- Step two: A thorough exploration of each approach, examining their features, pros and cons, and suitability – a sort of reality show for models. Armed with comprehensive insights, only then did I decide what I wanted to use and why. This way, it’s also much easier to justify the chosen strategy.
Danica – Data collection hurdles
I had to direct the sentiment of this meme inward as my biggest struggle in the data collection process was iteratively curating a “good enough” dataset for modeling. The real-world complexity of data collection means not having one single data source (i.e., one table in your database), but multiple data sources spanning several departments.
The data in these departments require multiple levels of expertise, so I found myself with varying levels of data quality for straightforward fields (e.g., nationality) versus fields whose logic depended on verification from relevant teams.
💡 It helped to have a list of these “dubious” columns that needed clarification and further improvements. For example, in my notes for this project, I had:
|Feature A||Clarification||Clarify the logic of this feature and/or the specific definition of the feature for myself and the end-user.|
|Feature B||Improvement||Specify: The current logic of the feature The improvements that can be made Any relevant links (i.e., a link to the Slack conversation discussing the improvement of said feature)|
Monika – Senseless results
By now, you’re probably wondering what the hardest part was. Picture this: you’ve invested countless hours and substantial effort in your research and carefully selected models for each stage of your hotel segmentation. But then reality hits: the results are far from the robust outcome you had anticipated – in fact, they are disappointingly weak.
As I dug through the final clusters, my gut told me something was off. I reminded myself that unsupervised learning is a challenge, but still, I had hoped for a better outcome. Okay, time for a fresh start. I revisited the research only to agree with my previous choices. Dissatisfaction and disappointment inevitably arose.
So, I simply took a step backwards, focusing on what felt wrong. Looking closer at the final clusters, I identified one that made the least sense; it appeared to be clustered based on one metric. Digging deeper, I grew suspicious that this metric was incorrect. It should be; I did the exploratory data analysis, right? Apparently, not thoroughly enough. As I delved into the data and its counting logic, I uncovered a mistake. Counting this metric, nulls were excluded, but 0’s were not (and now I knew they should have been). As simple as that.
Once corrected, the clusters fell into place, aligning with my expectations, and the world became a happy place again. The moral of this story is that even when the results of an overly complex topic are lackluster, the mistake can be surprisingly simple. Determination to catch the fault is what brings success.
Danica – Scaling big data
My initial data set included millions of records. I spent too much time on my first approach, which involved comparing the performance of four different models across varying sample sizes and parameters. Essentially, this involved hyperparameter tuning and finding the right sample size in a single step, based on the performance of the silhouette scores.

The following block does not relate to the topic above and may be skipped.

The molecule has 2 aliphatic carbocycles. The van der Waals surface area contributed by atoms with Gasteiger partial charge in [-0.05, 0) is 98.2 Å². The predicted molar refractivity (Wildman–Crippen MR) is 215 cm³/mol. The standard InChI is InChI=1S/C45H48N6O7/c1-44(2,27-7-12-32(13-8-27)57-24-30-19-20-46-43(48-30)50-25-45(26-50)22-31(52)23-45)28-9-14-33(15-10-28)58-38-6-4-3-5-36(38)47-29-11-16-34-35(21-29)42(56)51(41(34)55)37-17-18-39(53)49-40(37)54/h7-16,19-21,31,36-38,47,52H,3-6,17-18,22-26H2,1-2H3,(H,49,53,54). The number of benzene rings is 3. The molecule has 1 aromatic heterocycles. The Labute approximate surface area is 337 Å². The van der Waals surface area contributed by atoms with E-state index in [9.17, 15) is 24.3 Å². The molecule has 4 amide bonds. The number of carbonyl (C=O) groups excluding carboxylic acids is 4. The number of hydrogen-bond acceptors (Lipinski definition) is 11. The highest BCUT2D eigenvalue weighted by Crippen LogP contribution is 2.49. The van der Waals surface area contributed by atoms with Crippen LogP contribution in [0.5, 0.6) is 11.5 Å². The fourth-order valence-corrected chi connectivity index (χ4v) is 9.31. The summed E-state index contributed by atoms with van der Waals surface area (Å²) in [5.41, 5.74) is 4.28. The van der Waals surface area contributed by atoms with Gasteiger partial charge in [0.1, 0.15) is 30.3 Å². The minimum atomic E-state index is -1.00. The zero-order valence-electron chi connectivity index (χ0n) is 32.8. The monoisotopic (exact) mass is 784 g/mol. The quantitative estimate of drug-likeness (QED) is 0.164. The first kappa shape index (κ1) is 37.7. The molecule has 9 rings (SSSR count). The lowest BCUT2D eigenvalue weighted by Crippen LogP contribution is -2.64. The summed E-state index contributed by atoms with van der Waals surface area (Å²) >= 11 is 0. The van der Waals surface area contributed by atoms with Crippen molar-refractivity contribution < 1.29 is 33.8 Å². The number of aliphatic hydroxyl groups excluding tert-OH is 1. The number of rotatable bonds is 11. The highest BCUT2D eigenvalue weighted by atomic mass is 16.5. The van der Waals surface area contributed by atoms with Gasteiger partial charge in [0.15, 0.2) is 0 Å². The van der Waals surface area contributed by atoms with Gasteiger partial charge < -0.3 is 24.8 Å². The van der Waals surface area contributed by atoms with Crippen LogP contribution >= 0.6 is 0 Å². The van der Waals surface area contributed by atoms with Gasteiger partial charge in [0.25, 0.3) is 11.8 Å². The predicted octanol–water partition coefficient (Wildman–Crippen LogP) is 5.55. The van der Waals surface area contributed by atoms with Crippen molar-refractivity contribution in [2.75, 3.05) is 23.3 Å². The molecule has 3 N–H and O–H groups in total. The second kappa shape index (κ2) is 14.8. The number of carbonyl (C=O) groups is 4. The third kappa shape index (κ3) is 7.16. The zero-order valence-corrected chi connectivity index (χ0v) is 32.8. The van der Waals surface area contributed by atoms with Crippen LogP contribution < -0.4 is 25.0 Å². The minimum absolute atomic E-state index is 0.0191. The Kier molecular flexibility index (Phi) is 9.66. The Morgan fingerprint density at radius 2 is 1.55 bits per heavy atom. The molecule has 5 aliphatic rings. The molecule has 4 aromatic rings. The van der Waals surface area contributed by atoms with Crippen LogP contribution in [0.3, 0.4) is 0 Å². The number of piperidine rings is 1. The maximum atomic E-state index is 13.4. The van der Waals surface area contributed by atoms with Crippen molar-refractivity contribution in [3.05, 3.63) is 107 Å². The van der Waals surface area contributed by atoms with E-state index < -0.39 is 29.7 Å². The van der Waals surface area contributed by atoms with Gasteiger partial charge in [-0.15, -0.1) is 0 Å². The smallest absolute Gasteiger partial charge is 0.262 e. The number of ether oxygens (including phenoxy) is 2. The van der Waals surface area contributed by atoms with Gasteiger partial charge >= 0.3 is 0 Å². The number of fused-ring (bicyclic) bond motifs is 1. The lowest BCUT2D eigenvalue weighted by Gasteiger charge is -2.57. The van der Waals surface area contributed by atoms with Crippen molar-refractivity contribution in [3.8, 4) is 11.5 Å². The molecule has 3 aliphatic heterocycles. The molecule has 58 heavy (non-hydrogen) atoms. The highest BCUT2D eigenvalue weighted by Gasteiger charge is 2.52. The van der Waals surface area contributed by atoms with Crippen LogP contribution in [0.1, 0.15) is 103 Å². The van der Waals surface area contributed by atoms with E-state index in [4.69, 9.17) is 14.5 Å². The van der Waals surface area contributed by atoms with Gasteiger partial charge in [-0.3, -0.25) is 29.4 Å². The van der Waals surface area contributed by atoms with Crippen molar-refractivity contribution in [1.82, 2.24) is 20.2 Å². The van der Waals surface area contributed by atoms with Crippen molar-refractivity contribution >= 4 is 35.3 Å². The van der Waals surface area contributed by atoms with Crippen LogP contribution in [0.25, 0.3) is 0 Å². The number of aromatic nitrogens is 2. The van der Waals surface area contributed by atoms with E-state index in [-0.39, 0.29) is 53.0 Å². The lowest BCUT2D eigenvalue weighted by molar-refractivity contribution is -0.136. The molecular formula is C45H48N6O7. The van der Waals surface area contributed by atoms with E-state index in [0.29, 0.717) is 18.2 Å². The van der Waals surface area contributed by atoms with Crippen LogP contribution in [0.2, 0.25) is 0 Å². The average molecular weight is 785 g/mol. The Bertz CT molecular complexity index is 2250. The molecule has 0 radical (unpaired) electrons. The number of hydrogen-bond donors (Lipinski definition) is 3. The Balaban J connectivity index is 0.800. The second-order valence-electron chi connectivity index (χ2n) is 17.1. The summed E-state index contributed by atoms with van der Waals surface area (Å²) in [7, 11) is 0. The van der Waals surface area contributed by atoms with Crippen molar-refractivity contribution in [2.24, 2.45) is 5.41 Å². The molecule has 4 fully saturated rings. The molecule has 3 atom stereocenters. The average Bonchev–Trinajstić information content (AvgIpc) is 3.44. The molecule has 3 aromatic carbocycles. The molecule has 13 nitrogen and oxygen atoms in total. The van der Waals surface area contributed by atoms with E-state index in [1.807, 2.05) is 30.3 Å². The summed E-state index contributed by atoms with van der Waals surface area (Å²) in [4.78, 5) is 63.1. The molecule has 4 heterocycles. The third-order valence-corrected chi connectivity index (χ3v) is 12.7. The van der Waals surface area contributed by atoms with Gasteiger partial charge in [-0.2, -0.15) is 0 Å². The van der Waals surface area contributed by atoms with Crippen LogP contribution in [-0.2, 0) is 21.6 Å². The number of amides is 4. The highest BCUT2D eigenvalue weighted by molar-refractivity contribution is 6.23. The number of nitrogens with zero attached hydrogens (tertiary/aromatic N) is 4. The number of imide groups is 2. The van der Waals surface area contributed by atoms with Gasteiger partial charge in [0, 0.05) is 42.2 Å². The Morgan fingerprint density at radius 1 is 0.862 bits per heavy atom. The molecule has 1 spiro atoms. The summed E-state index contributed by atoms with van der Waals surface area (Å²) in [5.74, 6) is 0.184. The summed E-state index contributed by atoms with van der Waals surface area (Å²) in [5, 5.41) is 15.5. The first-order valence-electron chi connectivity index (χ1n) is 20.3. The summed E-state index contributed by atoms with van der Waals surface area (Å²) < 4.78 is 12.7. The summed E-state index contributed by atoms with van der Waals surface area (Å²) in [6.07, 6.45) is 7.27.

These models took a substantial amount of time to run, and when I ended up with the perfect model after all those patient hours of model running and tuning, I made a harsh discovery. The model that appeared to perform so well was actually overfitting the data, resulting in 100+ cluster groups.
💡 Here are some ideas I will definitely be implementing next time:
- Narrowing my data scope based on a chosen criteria with my stakeholders/collaborators (i.e., one hotel, country, or sub-region).
- After EDA, build out the skeleton code of the process (transforming variables, hyperparameter tuning, etc.) and run it with a very small sample size solely for debugging purposes.
- More does not always mean better. This may be controversial, but you don’t have to stick to the 80/20 split if there are diminishing returns with time to run vs. improved scores.
- Always include thresholds/caps on the most important output attributes (in my case, models resulting in less than 15 cluster groups).
- Choose the right model AND validation metrics based on:
- The type of data (categorical, numerical)
- The volume of data (some models will not work for big data)
- The shape of your data (are your clusters globular or density-based?)
The journey from messy data to meaningful clusters can be quite an adventure, and the path isn’t always straightforward. Our first segmentation project in a professional environment has been full of enlightening “Aha!” moments and exasperated facepalms.
On the positive side, it strengthened our team’s support and knowledge base as we leveraged the power of our professional community at work. We also discovered how valuable YouTube can be as an always-available mentor.
On the challenging side, some key takeaways from this project included the age-old saying “bigger isn’t always better,” particularly when it comes to big data. It also underscored the importance of making well-informed decisions, challenging your assumptions, and maintaining integrity. But perhaps the most important thing to leave you with is this: Whether you find yourself in the “good,” “bad,” or “ugly” stage in development, remember that there is a vast community of data scientists and analysts behind you.